While individual customer preferences and underlying technology plays an important role in this feature, Tu pointed out that it mainly relies on Nordstrom’s stylists to guide its recommendations. The company has a fleet of fashionistas on staff, and building a product around their experience plays to the retailer’s strengths.

“We have a lot of human expertise to leverage,” she said. “If you’re training the machine learning to style, these stylists are the main people we want to learn from. Their input is pretty much how we train our machine learning.”

After almost two years on Looks, Tu recently moved to Nordstrom’s “personalization and recommendations” team, supporting the company’s webpage and mobile app. Her new team provides personalized product recommendations based on how customers engage with different products online. 

“We have to bring this personalization system into our UI to track customer activities and offer our recommendations, and we have machine learning that can adjust based on customers’ preference changes,” she said. “The next step is to go deeper into the model and find a more scalable way to do personalization.”


Jacob Ulrich
Software Engineer • Nordstrom

It’s one of the most frustrating phrases in e-commerce: “That item is out of stock.”

And it’s not much fun for retailers, either. The work Tu and her team do on delivering outfit recommendations won’t help boost sales if the items they recommended aren’t in the company’s inventory in the first place.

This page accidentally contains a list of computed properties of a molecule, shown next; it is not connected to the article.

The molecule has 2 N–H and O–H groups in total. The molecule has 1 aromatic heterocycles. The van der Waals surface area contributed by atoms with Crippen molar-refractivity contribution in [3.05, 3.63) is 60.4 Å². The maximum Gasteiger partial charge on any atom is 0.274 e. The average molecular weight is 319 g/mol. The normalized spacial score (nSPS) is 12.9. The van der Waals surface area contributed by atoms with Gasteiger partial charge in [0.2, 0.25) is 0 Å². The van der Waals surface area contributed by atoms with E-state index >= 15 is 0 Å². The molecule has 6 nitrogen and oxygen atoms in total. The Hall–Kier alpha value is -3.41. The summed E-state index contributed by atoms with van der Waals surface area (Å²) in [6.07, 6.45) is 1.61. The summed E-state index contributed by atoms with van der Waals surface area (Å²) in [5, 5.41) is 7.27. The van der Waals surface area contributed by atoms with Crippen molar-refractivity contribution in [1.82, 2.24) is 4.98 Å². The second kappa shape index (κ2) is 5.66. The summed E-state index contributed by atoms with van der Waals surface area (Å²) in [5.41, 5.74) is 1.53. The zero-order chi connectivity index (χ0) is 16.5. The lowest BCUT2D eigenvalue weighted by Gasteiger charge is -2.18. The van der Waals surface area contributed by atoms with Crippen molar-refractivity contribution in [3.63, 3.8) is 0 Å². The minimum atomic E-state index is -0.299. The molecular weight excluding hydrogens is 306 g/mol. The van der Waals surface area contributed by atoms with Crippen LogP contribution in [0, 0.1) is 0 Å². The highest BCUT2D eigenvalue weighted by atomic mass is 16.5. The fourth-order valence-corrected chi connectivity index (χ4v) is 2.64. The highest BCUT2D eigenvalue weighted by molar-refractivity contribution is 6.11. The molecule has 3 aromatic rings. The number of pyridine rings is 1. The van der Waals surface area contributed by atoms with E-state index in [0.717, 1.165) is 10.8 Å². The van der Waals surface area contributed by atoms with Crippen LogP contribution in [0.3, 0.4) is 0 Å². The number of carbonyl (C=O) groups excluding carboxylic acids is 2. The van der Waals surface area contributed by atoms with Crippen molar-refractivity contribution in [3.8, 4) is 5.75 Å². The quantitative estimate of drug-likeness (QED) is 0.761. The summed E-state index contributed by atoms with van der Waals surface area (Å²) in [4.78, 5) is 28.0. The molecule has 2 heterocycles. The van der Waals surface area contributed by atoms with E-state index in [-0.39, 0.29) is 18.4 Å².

That’s where Ulrich’s iOS app team comes in — the team who recently shipped the feature for opting in to wish list notifications.

“One of the big considerations is coordination across teams,” Ulrich said. “There’s a lot of data that we need to enable this feature.”

Those data sets include the items a customer is interested in, when a SKU might change, when a price drop occurs and when an item comes back in stock. To track them all, Nordstrom uses a number of event-streaming technologies, including Apache’s Kafka Streams. 

“The main challenge was figuring out how to get the data feed internally, and in an efficient way,” Ulrich said. “Our goal was to get something out there that people could easily toggle on and get those notifications in real time.” 

Ulrich said his team was cognizant of the fact that, for users who opted in, this feature would introduce a new flurry of alerts in a world chock-full of notifications. The team debated quiet hours, or introducing certain periods of time when notifications would come through. 


“One type of future development will be to leverage customer activity and data in the store, and have that data available to train our model as well.”


However, prices can drop and shipments can arrive at all hours of the day — and that’s before considering odd hours when users might be online shopping. 

“We ultimately decided that it’s a real-time event,” Ulrich said. “Should we have some kind of quiet-hour window in which you don’t get the notification, then there’s always a problem of stale data. If we delay those types of things, maybe the price has gone back up by the time they see it.”

The company is also exploring more ways to bridge the gap between users’ screens and Nordstrom’s physical locations.

“We want to branch those and create a connected experience,” Tu said. “One type of future development will be to leverage customer activity and data in the store, and have that data available to train our model as well.”